Ar tarptautinė paprotinė teisė įtvirtina įsipareigojimą erga omnes vykdyti baudžiamąjį persekiojimą dėl sunkių žmogaus teisių pažeidimų?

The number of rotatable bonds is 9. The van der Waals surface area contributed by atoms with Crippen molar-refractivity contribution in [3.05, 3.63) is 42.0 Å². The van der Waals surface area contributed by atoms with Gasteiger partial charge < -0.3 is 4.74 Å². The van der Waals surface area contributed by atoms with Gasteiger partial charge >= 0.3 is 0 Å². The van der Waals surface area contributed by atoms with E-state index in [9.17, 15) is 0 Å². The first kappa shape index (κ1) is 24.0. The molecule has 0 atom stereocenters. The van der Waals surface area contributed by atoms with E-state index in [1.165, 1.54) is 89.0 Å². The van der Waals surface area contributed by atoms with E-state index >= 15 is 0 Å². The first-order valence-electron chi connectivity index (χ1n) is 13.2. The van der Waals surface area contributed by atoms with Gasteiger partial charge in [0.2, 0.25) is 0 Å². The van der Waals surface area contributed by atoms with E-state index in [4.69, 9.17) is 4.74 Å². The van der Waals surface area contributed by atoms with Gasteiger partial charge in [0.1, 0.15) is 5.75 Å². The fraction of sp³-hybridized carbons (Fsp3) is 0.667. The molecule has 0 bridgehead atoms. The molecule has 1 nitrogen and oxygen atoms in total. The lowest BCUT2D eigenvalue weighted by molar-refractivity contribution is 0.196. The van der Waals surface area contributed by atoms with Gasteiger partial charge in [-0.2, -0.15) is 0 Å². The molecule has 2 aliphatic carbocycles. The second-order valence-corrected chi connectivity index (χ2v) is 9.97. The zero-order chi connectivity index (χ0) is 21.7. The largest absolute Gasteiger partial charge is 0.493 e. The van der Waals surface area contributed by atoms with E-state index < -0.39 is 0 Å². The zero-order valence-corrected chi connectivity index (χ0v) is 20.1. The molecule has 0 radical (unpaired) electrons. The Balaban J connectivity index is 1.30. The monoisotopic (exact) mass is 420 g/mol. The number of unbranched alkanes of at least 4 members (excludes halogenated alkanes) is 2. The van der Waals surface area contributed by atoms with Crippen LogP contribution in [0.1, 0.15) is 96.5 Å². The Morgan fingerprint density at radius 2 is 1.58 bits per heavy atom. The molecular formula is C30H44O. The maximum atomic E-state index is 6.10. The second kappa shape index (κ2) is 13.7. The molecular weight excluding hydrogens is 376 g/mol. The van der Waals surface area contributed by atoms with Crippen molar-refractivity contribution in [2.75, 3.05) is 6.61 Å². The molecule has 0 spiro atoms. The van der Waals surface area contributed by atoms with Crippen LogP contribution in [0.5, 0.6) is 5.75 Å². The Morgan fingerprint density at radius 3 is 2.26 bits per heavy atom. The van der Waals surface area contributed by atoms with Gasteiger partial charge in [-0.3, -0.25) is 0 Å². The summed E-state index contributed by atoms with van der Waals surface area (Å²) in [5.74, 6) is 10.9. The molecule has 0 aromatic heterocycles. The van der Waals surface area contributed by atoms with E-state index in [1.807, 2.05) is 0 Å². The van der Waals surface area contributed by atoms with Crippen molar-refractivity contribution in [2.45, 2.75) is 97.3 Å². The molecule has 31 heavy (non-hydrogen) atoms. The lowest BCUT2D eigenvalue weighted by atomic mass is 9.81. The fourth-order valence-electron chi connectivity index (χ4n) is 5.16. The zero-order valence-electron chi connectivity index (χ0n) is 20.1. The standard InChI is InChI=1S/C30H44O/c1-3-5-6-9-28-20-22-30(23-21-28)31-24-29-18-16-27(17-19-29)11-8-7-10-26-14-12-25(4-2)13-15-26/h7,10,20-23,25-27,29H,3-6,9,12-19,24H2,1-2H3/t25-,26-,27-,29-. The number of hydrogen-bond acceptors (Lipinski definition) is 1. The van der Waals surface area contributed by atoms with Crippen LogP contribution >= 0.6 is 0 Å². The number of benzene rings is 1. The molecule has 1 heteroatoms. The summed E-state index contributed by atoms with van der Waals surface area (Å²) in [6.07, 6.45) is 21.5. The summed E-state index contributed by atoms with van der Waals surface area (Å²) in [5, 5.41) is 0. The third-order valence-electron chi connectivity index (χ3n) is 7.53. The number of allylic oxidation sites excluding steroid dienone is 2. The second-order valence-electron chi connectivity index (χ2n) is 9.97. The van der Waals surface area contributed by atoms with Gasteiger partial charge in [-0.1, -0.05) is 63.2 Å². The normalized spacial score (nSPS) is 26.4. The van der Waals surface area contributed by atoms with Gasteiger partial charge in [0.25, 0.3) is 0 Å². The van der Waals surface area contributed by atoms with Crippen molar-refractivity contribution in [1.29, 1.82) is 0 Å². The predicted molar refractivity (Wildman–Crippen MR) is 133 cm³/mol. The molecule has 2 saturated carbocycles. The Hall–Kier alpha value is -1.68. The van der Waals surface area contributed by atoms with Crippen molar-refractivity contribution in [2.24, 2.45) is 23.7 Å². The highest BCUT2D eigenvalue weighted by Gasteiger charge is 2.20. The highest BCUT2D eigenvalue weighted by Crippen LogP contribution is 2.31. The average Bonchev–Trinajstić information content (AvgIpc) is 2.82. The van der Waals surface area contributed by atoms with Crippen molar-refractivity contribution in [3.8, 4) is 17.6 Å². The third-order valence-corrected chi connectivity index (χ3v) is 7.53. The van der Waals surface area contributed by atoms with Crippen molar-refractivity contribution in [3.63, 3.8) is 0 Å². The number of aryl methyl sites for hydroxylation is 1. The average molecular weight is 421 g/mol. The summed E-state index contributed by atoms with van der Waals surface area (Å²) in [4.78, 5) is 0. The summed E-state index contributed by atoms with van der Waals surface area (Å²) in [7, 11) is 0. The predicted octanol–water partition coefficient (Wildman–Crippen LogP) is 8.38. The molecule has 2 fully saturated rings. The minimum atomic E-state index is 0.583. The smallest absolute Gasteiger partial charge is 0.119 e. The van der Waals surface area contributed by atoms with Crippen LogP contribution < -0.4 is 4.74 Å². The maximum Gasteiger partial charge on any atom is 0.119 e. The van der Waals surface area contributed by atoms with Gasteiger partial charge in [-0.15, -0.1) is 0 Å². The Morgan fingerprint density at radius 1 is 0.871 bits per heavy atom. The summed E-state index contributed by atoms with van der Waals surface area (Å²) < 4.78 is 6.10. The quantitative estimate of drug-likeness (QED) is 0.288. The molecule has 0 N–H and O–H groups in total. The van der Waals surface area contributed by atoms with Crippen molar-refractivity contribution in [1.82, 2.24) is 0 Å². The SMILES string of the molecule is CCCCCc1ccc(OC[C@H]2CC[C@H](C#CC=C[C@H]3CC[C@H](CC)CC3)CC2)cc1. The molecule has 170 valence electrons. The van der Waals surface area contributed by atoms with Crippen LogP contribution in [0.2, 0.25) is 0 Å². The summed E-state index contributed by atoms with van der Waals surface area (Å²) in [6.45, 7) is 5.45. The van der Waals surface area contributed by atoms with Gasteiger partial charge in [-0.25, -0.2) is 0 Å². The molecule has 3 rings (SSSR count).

In this article, the author aims to suggest legal guidelines enabling a well argued answer that the obligation to prosecute for grave violations of human rights is apart of customary international law of an erga omnes nature. In the first part of the article the decisions of international arbitral tribunals are analysed. In the second part the Genocide convention, Geneva conventions for the protection of the victims of war, Convention against torture all of which provide for an obligation of States to prosecute are analysed. The third part considers the decisions of the UN Human rights Committee, European Court of Human Rights and the American Court of Human Rights concerning the obligation to prosecute. In their practice all of these institutions acknowledge that States are subject to this obligation. This finds an especially clear expression with respect to the prohibition of torture. The article seeks to demonstrate that the most proper legal basis for this obligation would be the obligation to respect and ensure respect to the rights included in the respectful international agreements. It is alleged that separation of an obligation to respect rights from an obligation to ensure rights is artificial and that it should be read uniformly, without making a distinction between ,respect" and ,ensure respect".
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